Notebook Makers Grow Impatient with High Cost to Manufacture Ultrabooks

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herk427

Ultra enough? Can we do this on IB
http://youtu.be/agJxehoSBmY?hd=1

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t.y.wan

I don't know... In my opinion, the margin is smaller, aka not insane comparing to using plastic and thicker designs. That is the real reason being impatient.
For example, look at the ASUS's gaming notebook series, they could have made it so much better. Yet, they just don't want to put a little bit more money into their product (instead, putting the money into marketing).

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Baer

To me an Ultrabook, (with the Intel blessing or not) is a high end, thin and light notebook. While AMD does provide good value I no longer consider an AMD powered PC to be high performance/high end.
If you want low price AMD is fine but it is not what is being considered an Ultrabook (ULTRA, not Meduium ).

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vrmlbasic

When it comes to graphics, I can't even consider Intel to be medium. The company may have, to quote the Ivy Bridge MPC review, "found religion through graphics", but its integrated graphics offerings are still not adequate for "real" gaming. If it can't "really" game, then is it really living up to the ultrabook name? I'd say no.

The MPC review shows that Intel's Ivy Bridge graphics are a dramatic improvement over their previous offerings, but they're still soundly beaten by AMD's APU. Intel's trumped-up, much-hyped new processor is still beaten down by the budget graphics of AMD's more budget-focused line of processors. AMD's line of budget processors that is soon to get a refresh.

At 1920*1080, Ivy Bridge can't even break 30 fps in Far Cry 2. IMO 1920*1080 is the bare minimum screen resolution for an "ultrabook" (especially with the rumor that the new macbook will have higher resolution screens) and gaming is an essential function of the ultrabook (and something that the macbook fails at).

23 fps @ 1080 isn't gaming, it's failing.

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TheZomb

If you want gaming performance at 1080p get a discrete graphics card. The integrated graphics actually allow medium level gaming graphics and great normal use performance.

Gaming with an AMD APU processor that has half the performance of an Ivy Bridge processor isn't gaming its failing.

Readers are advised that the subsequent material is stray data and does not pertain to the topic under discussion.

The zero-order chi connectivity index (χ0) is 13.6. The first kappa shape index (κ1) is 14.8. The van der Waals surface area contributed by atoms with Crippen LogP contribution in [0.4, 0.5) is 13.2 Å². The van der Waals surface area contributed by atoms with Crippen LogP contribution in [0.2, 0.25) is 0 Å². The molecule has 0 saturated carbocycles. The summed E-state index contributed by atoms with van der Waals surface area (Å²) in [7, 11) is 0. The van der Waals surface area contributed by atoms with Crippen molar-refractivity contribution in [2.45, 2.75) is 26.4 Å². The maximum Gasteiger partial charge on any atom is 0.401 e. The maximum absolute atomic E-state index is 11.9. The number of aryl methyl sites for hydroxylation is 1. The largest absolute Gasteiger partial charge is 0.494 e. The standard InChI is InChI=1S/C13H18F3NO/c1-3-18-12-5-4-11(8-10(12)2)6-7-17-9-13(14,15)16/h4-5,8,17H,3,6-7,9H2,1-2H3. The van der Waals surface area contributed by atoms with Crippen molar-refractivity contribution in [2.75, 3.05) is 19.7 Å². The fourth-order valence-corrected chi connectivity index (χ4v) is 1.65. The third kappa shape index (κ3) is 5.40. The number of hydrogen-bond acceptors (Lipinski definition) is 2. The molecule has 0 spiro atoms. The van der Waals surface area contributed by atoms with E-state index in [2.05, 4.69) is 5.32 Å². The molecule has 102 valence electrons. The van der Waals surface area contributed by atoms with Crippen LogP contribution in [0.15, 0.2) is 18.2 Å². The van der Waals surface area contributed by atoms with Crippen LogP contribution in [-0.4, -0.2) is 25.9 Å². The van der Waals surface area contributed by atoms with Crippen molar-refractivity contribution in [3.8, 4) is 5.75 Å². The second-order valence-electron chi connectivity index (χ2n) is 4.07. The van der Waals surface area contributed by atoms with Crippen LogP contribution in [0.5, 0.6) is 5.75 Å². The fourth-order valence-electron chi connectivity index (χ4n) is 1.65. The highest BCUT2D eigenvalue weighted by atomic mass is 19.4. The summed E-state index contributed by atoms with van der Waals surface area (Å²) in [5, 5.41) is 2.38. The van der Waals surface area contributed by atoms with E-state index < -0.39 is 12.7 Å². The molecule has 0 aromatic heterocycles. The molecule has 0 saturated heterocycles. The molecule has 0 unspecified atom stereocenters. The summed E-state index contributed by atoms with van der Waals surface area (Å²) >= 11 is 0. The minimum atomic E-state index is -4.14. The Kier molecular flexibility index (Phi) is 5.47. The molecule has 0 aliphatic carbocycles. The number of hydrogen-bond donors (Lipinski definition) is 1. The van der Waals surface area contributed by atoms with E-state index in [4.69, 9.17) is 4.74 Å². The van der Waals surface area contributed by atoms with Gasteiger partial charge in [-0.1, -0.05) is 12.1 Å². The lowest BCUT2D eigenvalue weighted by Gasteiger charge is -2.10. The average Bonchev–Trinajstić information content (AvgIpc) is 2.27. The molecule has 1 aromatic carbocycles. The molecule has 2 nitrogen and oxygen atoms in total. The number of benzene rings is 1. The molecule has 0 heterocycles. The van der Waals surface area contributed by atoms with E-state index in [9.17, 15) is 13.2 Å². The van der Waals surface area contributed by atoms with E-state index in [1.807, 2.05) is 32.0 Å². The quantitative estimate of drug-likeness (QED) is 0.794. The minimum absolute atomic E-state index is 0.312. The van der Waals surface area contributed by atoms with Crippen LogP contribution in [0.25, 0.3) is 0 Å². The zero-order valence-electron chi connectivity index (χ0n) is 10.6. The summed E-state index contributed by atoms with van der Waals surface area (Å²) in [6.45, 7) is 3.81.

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kixofmyg0t

That's kinda hard to do on a laptop.....which is what we're talking about.

Bringing desktop upgrading to a laptop topic isn't gaming. Its failing.

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vrmlbasic

If the ultrabooks ship with an Intel proc and some sort of Nvidia/AMD graphics solution then I'm fine with that, but AFAIK any and all of them are employing Intel's integrated graphics "solution".

The ultrabook would have to ship with a discreet graphics solution by default as they're supposed to compete with the macbook, and AFAIK the macbook doesn't come with such drastically different performance options. That's part of the Apple charm, and since the whole point of the ultrabook was to steal marketshare back from the macbook air...

The APU, the Previous Generation APU, still beats Ivy Bridge on gaming. Sure, the cpu performance of Ivy Bridge beats the APU, but until the "ultrabook" can perform respectably at both CPU intensive applications and gaming, it hasn't lived up to the name "ultrabook". Instead it would just be another run of the mill laptop with a decent processor married to crap graphics.

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thetechchild

AMD's main CPU performance is beaten hands down by Ivy Bridge (and Sandy Bridge...). But CPU isn't what limits gaming when you go up to that scale, and GPU performance is way better in AMD's APUs.

Not saying I'd use an AMD APU anyways, since you're right about discrete graphics cards. Integrated GPUs come nowhere close.

Still, I wish AMD would get their act together. Intel's business practices are fucking annoying. They took off ONE PIN from LGA 1156, and then brought an entirely new line of mobos... They put out the highest end Ivy Bridge, but only improve the performance over Sandy Bridge by 10%, even though they could *easily* stock clock every IB chip up to 4 GHz without Turbo, on the crappy included air cooling.

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Supall

This is where AMD steps in. With their offerings, they can help manufacturers build the same exact kind of laptop without the name and price. These kind of notebooks will still be called "Ultrabooks" by the general public because the public doesn't really care about the name (unless its an Apple product), so long as it has the features they're looking for.

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kixofmyg0t

I could care less about what it's called. Part of me wants a thin and light notebook because...Well they're thin and light. But another part of me just loves having a 17" laptop

What *I* want in a laptop is; a 17" 1080p screen, AMD Trinity APU, a 7870M Radeon, 8GB of RAM, 2 hard drive bays and a Blu-Ray drive. Oh and a decent sized battery.

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